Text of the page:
Lucius Layers Harmonies With Emotion In 'Good Grief'
TERRY GROSS, HOST:
This is FRESH AIR. I'm Terry Gross.
In a relatively short time, the band Lucius has attracted a wide, diverse following that includes the Nobel Prize-winning economist Paul Krugman, who's blogged about the group. Lucius is a five-piece Brooklyn-based band whose signature sound is the voices of its two female lead singers. Our rock critic Ken Tucker has a review of the new Lucius album "Good Grief."
(SOUNDBITE OF SONG, "BETTER LOOK BACK")
LUCIUS: (Singing) We'll say it perfectly, and it slips right through the cracks. They'll mince our words down to a nugget for the masses. And they'll push it down the conveyor belt once more, more. Something for everyone, something that's so different from before, before.
KEN TUCKER, BYLINE: The first thing you probably notice about Lucius is its lead vocals. Singers Jess Wolfe and Holly Laessig sing in unison as frequently as in harmony, creating an urgency and emphasis on whatever idea, emotion or thought the band is trying to get across. Sometimes, that goal is simply to convey what it's like to feel like a kid again, as they do on a quick, peppery ode to adolescence called "Born Again Teen."
(SOUNDBITE OF SONG, "BORN AGAIN TEEN")
LUCIUS: (Singing) It's a feeling, like a born-again teen. Got a heartbeat like we're only 16. Would you take my hand, baby? You know you know I like to dance. Maybe we'll be good. We can be good, you and I. You can follow me, or if you want to take a leap, you know it's obvious we're naturally aligned. It's a feeling like...
TUCKER: Wolfe and Laessig met as students at the Berklee College of Music and formed Lucius, moving to Brooklyn. The music is a magpie mix of styles and pop music periods - '60s girl group, '70s disco, '80s electropop - with the occasional florid ballad that would not sound out of place emerging from the throat of a contestant on "American Idol" or "The Voice." In other words, Lucius's music could have been excessive and derivative. But on the strength of tightly-stitched melodies, an occasionally striking image and those surging voices, it is more often lovely, well-crafted stuff.
(SOUNDBITE OF SONG, "MY HEART GOT CAUGHT ON YOUR SLEEVE")
LUCIUS: (Singing) Don't know how to start this. No, I don't know what to say. They seemed to fall out of the sky. Lost and found is all the same. Trying to think of my heart as an ocean where there's room enough for things to come up to the top. I'm counting on it sinking down again. Oh, oh, my heart got caught on your sleeve. I need it. Please give it back to me. My heart got caught on your sleeve. Please give it back to me. Please give it back to me.
TUCKER: One could point out that there's a certain sameness to Lucius's subject material, which tends towards the post-breakup, why-did-we-treat-each-other-so-badly mood. But I frankly don't much care about the meanings of the words when there's so much being communicated in the music and the tone of the vocals.
Listen to this song, "What We Have To Change." It's built around a chorus that would not be out of place in a gospel context or forming the architecture of a soul music single. It features Wolfe and Laessig singing as one as they climb a mountain - a mountain of melody, a mountain of romantic challenges - carrying the implication that there ain't no mountain high enough to keep them from getting to you.
(SOUNDBITE OF SONG, "WHAT WE HAVE TO CHANGE")
LUCIUS: (Singing) Don't want to talk to you today. Don't want to play the games you want to play. I love you, baby, but I just don't know what we have - what we have to do to change. Leaving you has crossed my mind. I'm afraid another heart is hard to find. I love you, baby, but I don't know why - why our love - why it's fallen so behind. Find me a mountain or any grand canyons. Just find us an igloo, and I'll freeze with you. I'll climb any tower, take any grand notion. Just find an ocean to swim into. Anyway, if we don't find a way, I'll have to get over you.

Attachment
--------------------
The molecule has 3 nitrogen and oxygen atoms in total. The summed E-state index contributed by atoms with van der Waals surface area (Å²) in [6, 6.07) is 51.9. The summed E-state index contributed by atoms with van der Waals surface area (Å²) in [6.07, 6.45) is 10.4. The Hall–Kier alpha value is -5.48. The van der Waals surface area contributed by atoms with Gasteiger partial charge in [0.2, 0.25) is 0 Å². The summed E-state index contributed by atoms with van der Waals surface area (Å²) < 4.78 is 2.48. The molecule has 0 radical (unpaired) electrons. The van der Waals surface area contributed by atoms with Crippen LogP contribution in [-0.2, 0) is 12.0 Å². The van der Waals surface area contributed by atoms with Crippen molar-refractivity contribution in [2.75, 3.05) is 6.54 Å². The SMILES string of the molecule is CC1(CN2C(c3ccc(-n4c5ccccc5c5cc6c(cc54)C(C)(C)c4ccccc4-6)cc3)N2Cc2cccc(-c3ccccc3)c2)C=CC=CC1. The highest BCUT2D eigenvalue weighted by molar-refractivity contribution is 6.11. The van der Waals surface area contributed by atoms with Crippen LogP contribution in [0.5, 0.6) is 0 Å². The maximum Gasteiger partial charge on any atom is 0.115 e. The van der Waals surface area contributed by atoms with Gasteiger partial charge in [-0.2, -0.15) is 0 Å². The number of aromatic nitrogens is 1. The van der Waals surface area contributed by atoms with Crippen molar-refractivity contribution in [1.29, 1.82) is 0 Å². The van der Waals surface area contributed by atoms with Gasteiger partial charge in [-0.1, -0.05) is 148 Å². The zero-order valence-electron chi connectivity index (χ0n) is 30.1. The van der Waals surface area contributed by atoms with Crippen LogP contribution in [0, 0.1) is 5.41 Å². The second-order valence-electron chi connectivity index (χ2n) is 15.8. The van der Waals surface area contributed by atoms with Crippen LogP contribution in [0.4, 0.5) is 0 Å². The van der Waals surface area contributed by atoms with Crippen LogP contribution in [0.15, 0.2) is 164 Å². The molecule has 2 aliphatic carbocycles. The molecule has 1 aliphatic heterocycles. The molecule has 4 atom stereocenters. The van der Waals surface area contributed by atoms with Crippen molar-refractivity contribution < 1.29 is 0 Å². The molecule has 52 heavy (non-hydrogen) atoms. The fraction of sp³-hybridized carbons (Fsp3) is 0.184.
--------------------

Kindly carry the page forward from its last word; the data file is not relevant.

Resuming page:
TUCKER: Lucius has attracted quite a range of fans. New York Times columnist Paul Krugman has put aside his thoughts on the economy to write about his fan crush on Lucius more than once. And Lucius appeared onstage alongside Pink Floyd's Roger Waters at the 2015 Newport Folk Festival. The album "Good Grief" was co-produced by Bob Ezrin, who's produced famous albums for Pink Floyd, Kiss and Alice Cooper. The songs frequently have a big sound. But they remain scaled to the proportions of the vocals. The result isn't a series of pretty showcases, but rather opportunities for them to blast past the instrumentation.
(SOUNDBITE OF SONG, "ALMOST MAKES ME WISH FOR RAIN")
LUCIUS: Here we are. Thought you'd have to rescue me. But thankfully, didn't get the best of me. It's not worth the fuss. It's not worth my time. I could lose it, but I'd be out of (unintelligible). So here we are on the side of the road, but the sun is out lightening my load. Just a flat tire and a helping hand - I could lose it, but it's just not so bad. Looking for...
TUCKER: I have emphasized the two vocalists in Lucius. They are very much the focal point of the group. The two women are credited with writing all the songs on this album, and they also tend to dress alike on stage. But Lucius is a band - a tight band and a very crafty group. The album title, "Good Grief," has a certain literalness. Even when lamenting love lost, gone or destroyed, mourning over it can be healthy if done the Lucius way. Romantic grief can be powerful, renewing - good grief.
GROSS: Ken Tucker is critic-at-large for Yahoo TV. He reviewed "Good Grief," the new album from the band Lucius. Coming up, the stars of the new Netflix comedy series "Love," Paul Rust and Joe Gillian Jacobs. This is FRESH AIR. Transcript provided by NPR, Copyright NPR.